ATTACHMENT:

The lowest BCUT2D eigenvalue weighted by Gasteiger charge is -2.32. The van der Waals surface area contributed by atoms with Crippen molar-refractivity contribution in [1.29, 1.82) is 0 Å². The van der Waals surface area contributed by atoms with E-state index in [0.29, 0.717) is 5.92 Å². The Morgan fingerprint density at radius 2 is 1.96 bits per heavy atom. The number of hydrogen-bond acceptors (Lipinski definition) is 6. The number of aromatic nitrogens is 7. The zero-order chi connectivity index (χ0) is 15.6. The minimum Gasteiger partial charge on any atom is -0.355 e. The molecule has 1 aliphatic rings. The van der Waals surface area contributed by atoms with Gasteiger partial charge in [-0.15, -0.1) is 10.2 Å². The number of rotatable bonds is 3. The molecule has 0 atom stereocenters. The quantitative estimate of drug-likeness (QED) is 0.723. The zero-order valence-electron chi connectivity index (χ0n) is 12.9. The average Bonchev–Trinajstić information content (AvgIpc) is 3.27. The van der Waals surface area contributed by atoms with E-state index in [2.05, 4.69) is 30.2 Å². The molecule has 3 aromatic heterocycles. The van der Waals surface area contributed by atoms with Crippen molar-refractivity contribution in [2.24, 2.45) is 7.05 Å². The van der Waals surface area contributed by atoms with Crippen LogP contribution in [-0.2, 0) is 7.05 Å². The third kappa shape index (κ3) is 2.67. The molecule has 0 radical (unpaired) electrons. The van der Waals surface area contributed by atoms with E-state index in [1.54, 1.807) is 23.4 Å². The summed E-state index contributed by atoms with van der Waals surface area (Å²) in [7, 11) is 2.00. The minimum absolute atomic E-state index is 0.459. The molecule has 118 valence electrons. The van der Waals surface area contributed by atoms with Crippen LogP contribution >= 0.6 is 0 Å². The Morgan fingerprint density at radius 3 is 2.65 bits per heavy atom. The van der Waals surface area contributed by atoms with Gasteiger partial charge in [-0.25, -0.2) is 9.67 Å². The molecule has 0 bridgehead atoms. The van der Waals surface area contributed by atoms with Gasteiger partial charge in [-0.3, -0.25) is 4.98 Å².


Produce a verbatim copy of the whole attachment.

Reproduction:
The lowest BCUT2D eigenvalue weighted by Gasteiger charge is -2.32. The van der Waals surface area contributed by atoms with Crippen molar-refractivity contribution in [1.29, 1.82) is 0 Å². The van der Waals surface area contributed by atoms with E-state index in [0.29, 0.717) is 5.92 Å². The Morgan fingerprint density at radius 2 is 1.96 bits per heavy atom. The number of hydrogen-bond acceptors (Lipinski definition) is 6. The number of aromatic nitrogens is 7. The zero-order chi connectivity index (χ0) is 15.6. The minimum Gasteiger partial charge on any atom is -0.355 e. The molecule has 1 aliphatic rings. The van der Waals surface area contributed by atoms with Gasteiger partial charge in [-0.15, -0.1) is 10.2 Å². The number of rotatable bonds is 3. The molecule has 0 atom stereocenters. The quantitative estimate of drug-likeness (QED) is 0.723. The zero-order valence-electron chi connectivity index (χ0n) is 12.9. The average Bonchev–Trinajstić information content (AvgIpc) is 3.27. The van der Waals surface area contributed by atoms with E-state index in [2.05, 4.69) is 30.2 Å². The molecule has 3 aromatic heterocycles. The van der Waals surface area contributed by atoms with Crippen molar-refractivity contribution in [2.24, 2.45) is 7.05 Å². The van der Waals surface area contributed by atoms with Crippen LogP contribution in [-0.2, 0) is 7.05 Å². The third kappa shape index (κ3) is 2.67. The molecule has 0 radical (unpaired) electrons. The van der Waals surface area contributed by atoms with E-state index in [1.54, 1.807) is 23.4 Å². The summed E-state index contributed by atoms with van der Waals surface area (Å²) in [7, 11) is 2.00. The minimum absolute atomic E-state index is 0.459. The molecule has 118 valence electrons. The van der Waals surface area contributed by atoms with Crippen LogP contribution >= 0.6 is 0 Å². The Morgan fingerprint density at radius 3 is 2.65 bits per heavy atom. The van der Waals surface area contributed by atoms with Gasteiger partial charge in [-0.25, -0.2) is 9.67 Å². The molecule has 0 bridgehead atoms. The van der Waals surface area contributed by atoms with Gasteiger partial charge in [-0.3, -0.25) is 4.98 Å².